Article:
Perrett argues against new ‘nanny-state laws’

QUEENSLAND'S new lockout laws came down to one vote.

At about 2am early Thursday morning, Labor and Katter's Australian Party MPs voted to approve the laws as the LNP and independent Billy Gordon voted against them.

More than half the parliament spoke about the laws - including Gympie MP Tony Perrett.

Mr Perrett said he saw how successful liquor accords were while he was working as a councillor for Gympie Regional Council.

"The liquor accords were developed with clear and detailed input from local hoteliers, owners of licensed premises, police and council to achieve local solutions to real or potential issues," he said.

"Different communities have different needs, expectations, demographics and conditions."

Mr Perrett accused the Palaszczuk government of introducing "nanny-state laws".

"There is a danger in treating our population as infants, as children incapable of making their own decisions," he said. "If the government truly wanted to tackle alcohol-fuelled violence, as shown in our night precincts, it would have embraced a multifaceted approach. That multifaceted approach was being realised under the Safe Night Out Strategy.

"It did not seek to punish the majority of people who do the right thing for the sins of the few."

From July 1, 2016 last drinks will be at 2am - except in designated entertainment precincts where venues can apply for last drinks at 3am if they agree to a lockout from 1am.

For Mines Minister Dr Anthony Lynham who entered politics to reduce alcohol-fuelled violence, the bill's passing was a significant moment.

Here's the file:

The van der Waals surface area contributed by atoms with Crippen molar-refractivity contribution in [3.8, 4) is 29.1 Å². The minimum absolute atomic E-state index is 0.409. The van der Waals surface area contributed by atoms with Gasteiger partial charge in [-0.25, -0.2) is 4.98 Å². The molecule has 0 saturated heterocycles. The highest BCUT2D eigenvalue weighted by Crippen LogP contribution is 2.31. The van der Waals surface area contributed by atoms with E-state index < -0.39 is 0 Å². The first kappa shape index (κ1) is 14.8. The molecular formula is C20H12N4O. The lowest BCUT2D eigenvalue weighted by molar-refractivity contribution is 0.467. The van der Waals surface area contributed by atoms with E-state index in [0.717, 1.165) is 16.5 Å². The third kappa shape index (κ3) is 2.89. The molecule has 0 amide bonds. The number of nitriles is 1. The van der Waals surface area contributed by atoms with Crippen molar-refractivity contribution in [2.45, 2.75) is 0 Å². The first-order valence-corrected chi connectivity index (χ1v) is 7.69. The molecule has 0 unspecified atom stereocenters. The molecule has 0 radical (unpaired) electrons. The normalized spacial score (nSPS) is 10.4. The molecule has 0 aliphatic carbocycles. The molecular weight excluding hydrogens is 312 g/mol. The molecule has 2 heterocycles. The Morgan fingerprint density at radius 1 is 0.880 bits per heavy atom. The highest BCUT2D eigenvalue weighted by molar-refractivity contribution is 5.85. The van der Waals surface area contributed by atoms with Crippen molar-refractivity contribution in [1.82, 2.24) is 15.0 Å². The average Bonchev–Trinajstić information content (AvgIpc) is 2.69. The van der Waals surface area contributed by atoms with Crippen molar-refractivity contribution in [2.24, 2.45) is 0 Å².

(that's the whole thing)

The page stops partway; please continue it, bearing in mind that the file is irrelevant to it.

"This bill is more important, more powerful than any operation that I could ever do," he said.

"It is powerful because it prevents harm. By my being here, if I have stopped 25 of our kids getting to the operating table it is far better than me operating on 100 of our kids. This bill stops injury and death."

Despite the LNP's opposition, the bill has found support from Clubs Queensland and the Queensland Law Society.

QLS president Bill Potts said he hoped the legislation would stop more people dying on nights out.

"This is a big step towards ending the carnage on our streets, and the society welcomes this important legislation," he said.

Clubs Queensland chief Doug Flockhart said patrons' safety was vital to clubs remaining successful.

"Clubs Queensland welcomes the passage of this bill to help reduce violent behaviour across Queensland communities, whilst ensuring the late night economy remains vibrant and safe for all to enjoy."


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